News

February 24, 2024

CSOs to NASS: Probe FG’s $3.4bn COVID-19 loan, subsidy savings, others

State Police: Nigerians’ll get the Police Service they deserve — Senate

Senate President, Akpabio

•Urges NASS to address revenue shortfalls, Nigeria’s Foreign debt may climb to N107.38 trillion in 2024

The Coalition of Civil Society Organisations (CSOs) has called on the National Assembly to, as a matter of urgency, probe the $3.4 billion loan collected by the Federal Government from the International Monetary Fund (IMF) in April 2020 without proof of spending it on anything.

According to them, they should carry out a holistic probe into the movement and spending of loans received by the past administration of President Muhammadu Buhari, just as they called on the National Assembly to address Nigeria’s revenue shortfalls, raising the alarm that indicators of foreign and domestic debts portend dangers for the nation as they rise to N107.38 trillion in 2024.

The group also kicked against ceaseless requests for loans by the Federal Government and expeditious approvals given by the National Assembly with little or nothing to point at as to what the loans were used for, adding that savings made by the government from fuel subsidy removal from May last year till date have not been accounted for by the government as Nigerians are watching and suffering.

Addressing journalists on Friday in Abuja, the nine CSOs, led by the Executive Director of the Civil Society Legislative Advocacy Centre (CISLAC), Auwal Musa Rafsanjani, alleged that the incessant loan collections by the FG made the debt profile of the country presently stand at N87.9 trillion, which is equivalent to $114.3 billion.

Other CSOs represented at the media briefing by their executive directors were the Centre for Democracy and Development, the International Budget Partnership, the Paradigm Leadership Support Initiative, Oxfam, Social Action, Christian Aid, and ActionAid, among others.

Auwal Rafsanjani stressed that there was a need for the parliament to come up with what he described as sound economic reforms and balancing that would pave the way for significant investment in critical sectors that impact vulnerable citizens.

He said: “The escalating debt burden has profound implications for the well-bbeing of Nigerian citizens, and failure to act quickly could result in an additional 23 million Nigerians living in poverty and 80 million working-aage citizens without a full-time job by 2030.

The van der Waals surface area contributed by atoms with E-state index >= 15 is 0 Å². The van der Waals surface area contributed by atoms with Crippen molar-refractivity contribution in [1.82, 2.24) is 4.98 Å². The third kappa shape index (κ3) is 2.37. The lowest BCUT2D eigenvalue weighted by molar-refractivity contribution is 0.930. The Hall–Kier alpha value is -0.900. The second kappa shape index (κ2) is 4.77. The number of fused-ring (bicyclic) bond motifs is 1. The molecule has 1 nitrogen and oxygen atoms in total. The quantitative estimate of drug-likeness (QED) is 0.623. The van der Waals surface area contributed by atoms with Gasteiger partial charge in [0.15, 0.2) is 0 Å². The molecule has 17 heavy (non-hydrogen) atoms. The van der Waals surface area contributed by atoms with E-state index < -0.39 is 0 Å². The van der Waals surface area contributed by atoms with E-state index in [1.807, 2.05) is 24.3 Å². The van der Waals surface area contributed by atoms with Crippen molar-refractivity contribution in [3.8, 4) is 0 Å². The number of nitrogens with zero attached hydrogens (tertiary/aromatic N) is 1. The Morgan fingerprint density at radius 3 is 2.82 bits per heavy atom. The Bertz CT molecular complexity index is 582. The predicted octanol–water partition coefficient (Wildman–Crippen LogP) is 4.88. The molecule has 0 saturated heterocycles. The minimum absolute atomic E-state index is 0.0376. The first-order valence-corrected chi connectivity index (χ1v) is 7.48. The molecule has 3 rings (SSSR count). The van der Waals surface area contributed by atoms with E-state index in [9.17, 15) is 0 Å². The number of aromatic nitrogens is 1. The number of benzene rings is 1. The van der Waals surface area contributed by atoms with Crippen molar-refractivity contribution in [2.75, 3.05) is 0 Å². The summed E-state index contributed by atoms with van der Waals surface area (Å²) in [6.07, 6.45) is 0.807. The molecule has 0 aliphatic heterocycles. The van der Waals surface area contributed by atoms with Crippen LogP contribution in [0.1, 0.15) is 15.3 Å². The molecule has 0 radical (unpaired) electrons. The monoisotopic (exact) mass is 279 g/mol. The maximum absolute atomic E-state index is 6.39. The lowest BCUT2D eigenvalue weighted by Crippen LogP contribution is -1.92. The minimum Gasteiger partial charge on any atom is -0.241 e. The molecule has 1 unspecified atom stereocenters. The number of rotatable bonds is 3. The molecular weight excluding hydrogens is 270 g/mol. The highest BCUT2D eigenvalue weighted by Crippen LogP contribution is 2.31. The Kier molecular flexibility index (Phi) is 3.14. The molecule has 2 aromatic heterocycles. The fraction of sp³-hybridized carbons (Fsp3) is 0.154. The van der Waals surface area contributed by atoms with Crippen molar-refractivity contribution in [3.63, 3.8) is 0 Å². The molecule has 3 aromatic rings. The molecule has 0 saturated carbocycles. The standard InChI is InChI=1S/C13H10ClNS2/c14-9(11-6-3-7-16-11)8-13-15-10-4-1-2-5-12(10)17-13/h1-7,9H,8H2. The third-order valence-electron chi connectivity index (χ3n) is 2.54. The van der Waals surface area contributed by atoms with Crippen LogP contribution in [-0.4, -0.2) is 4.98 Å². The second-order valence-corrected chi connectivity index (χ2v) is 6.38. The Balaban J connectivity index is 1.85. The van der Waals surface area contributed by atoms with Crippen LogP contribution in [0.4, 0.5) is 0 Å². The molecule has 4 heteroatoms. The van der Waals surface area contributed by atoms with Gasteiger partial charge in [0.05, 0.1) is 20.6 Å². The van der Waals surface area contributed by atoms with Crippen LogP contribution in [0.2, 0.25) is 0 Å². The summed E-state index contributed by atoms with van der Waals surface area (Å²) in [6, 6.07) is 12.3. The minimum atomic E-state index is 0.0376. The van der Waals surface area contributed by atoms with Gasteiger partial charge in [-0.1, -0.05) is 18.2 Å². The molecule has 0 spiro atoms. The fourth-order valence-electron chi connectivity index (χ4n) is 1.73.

“We thus request that, as a matter of urgency, the National Assembly commit to investigating the movement and spending of loans received by the Federal Government in the past and present administrations, including but not limited to the $3.4 billion loan obtained from the International Monetary Fund (IMF) as reported in the 2020 annual audited report published by the Auditor-General of the Federation.

“Revising legal and institutional frameworks related to debt management, emphasizing transparency and accountability. This includes accelerating the amendment of the Fiscal Responsibility Act (FRA) of 2007.

“Redefining the purpose of incurring debts in clear terms of debts being for projects that will promote value chain development, improve the macroeconomic framework, develop infrastructure, and build strategic human capital.”

Taking a swipe at the growing debt overhang that has precipitated an economic crisis for the nation, CISLAC expressed fears that a substantial part of foreign debt was owed by private creditors, with a loan repayment percentage standing between 6 and 9 percent with a shorter repayment period.

Auwal Rafsanjani said, “These revenue shortfalls have created budget deficits that have precipitated our debt crisis and have grown our external debt by 1,333% from the level it was after the Paris Debt buy-back deal in 2005/06.

“As of June 2023, Nigeria’s total debt portfolio stood at N87.9 trillion ($114.3 billion) and will climb to N107.38 trillion in 2024, following recent approvals by the National Assembly.